US 1087092 A
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Description (OCR text may contain errors)
J D. STINGLE.
APPLIGATION FILED NOV. 27, 1911.
1,087,092. Patented Feb. 10, 1914.
J I fi n "iii Jalmfi'il'izgle,
Inventor Attorneys s'rarns FATE JOHN D. STINGLE, F PINE VILLAGE, INDIANA.
Specification of Letters Patent.
Application filed November 27, 1911.
, To all whom it may concern Be it known that 1, JOHN D. STINGLE, a citizen of the United States, residing at Pine Village, in the county of Warren and State of Indiana, have invented a new and useful Staple-Holder, of which the following is a specification.
This invention relates to staple holders,
its principal object being to provide a simple and compact tool of this type in which a staple can be easily placed, said staple, while in position, being held against spreading, wllzlile being driven into hard wood or the li e.
V A further object is to provide means for so holding a staple as to prevent it from becoming displaced while engaging a wire being pushed, by means of the tool, into position on a post or the like.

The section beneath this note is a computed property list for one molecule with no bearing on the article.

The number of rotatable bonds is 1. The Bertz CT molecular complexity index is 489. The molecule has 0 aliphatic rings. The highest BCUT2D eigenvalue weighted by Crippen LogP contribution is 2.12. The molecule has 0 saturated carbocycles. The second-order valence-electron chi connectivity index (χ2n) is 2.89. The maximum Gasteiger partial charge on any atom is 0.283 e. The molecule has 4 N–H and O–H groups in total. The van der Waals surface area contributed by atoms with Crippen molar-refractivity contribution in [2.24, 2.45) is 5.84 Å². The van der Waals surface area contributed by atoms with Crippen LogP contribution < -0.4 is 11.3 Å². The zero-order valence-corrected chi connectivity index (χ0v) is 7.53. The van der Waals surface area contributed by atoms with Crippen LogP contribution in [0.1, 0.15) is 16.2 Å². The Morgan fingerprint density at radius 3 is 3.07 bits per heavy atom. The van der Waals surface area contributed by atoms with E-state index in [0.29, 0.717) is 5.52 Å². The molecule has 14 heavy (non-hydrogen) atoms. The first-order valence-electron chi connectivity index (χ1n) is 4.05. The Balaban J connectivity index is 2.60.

A further object is to provide a holder which can be easily released from the staple after said staple has been driven a predetermined distance into a post or the like.
With the foregoing and other objects in view which will appear as the description proceeds, the invention resides in the combination and arrangement of parts and in the details of construction hereinafter described and claimed it being understood that changes in the precise embodiment of the invent-ion herein disclosed can be made within the scope of what is claimed, without depart ing from the spirit of the invention.
In the accompanying drawings the preferred form of the invention has been shown.